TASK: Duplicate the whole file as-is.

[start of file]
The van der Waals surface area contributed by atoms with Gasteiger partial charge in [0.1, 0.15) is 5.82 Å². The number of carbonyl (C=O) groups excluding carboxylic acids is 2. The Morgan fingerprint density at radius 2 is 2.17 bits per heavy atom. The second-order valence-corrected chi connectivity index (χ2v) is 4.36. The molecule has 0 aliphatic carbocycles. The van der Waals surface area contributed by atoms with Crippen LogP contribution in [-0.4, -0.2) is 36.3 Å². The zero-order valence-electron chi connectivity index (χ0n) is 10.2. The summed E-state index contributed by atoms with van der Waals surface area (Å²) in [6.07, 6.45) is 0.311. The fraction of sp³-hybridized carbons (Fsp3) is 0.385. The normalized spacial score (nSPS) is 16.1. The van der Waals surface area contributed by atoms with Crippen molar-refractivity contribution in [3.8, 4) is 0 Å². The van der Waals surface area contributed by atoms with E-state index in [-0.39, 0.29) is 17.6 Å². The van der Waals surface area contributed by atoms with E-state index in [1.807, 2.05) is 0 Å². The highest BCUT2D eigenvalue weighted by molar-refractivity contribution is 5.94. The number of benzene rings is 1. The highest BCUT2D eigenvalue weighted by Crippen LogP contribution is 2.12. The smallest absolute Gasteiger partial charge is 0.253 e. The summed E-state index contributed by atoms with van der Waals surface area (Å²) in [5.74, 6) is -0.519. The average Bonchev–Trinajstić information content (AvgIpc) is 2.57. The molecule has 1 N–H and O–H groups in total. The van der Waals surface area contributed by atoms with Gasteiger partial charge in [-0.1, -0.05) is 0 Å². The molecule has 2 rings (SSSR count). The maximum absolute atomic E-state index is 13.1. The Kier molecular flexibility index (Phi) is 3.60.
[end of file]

The van der Waals surface area contributed by atoms with Gasteiger partial charge in [0.1, 0.15) is 5.82 Å². The number of carbonyl (C=O) groups excluding carboxylic acids is 2. The Morgan fingerprint density at radius 2 is 2.17 bits per heavy atom. The second-order valence-corrected chi connectivity index (χ2v) is 4.36. The molecule has 0 aliphatic carbocycles. The van der Waals surface area contributed by atoms with Crippen LogP contribution in [-0.4, -0.2) is 36.3 Å². The zero-order valence-electron chi connectivity index (χ0n) is 10.2. The summed E-state index contributed by atoms with van der Waals surface area (Å²) in [6.07, 6.45) is 0.311. The fraction of sp³-hybridized carbons (Fsp3) is 0.385. The normalized spacial score (nSPS) is 16.1. The van der Waals surface area contributed by atoms with Crippen molar-refractivity contribution in [3.8, 4) is 0 Å². The van der Waals surface area contributed by atoms with E-state index in [-0.39, 0.29) is 17.6 Å². The van der Waals surface area contributed by atoms with E-state index in [1.807, 2.05) is 0 Å². The highest BCUT2D eigenvalue weighted by molar-refractivity contribution is 5.94. The number of benzene rings is 1. The highest BCUT2D eigenvalue weighted by Crippen LogP contribution is 2.12. The smallest absolute Gasteiger partial charge is 0.253 e. The summed E-state index contributed by atoms with van der Waals surface area (Å²) in [5.74, 6) is -0.519. The average Bonchev–Trinajstić information content (AvgIpc) is 2.57. The molecule has 1 N–H and O–H groups in total. The van der Waals surface area contributed by atoms with Gasteiger partial charge in [-0.1, -0.05) is 0 Å². The molecule has 2 rings (SSSR count). The maximum absolute atomic E-state index is 13.1. The Kier molecular flexibility index (Phi) is 3.60.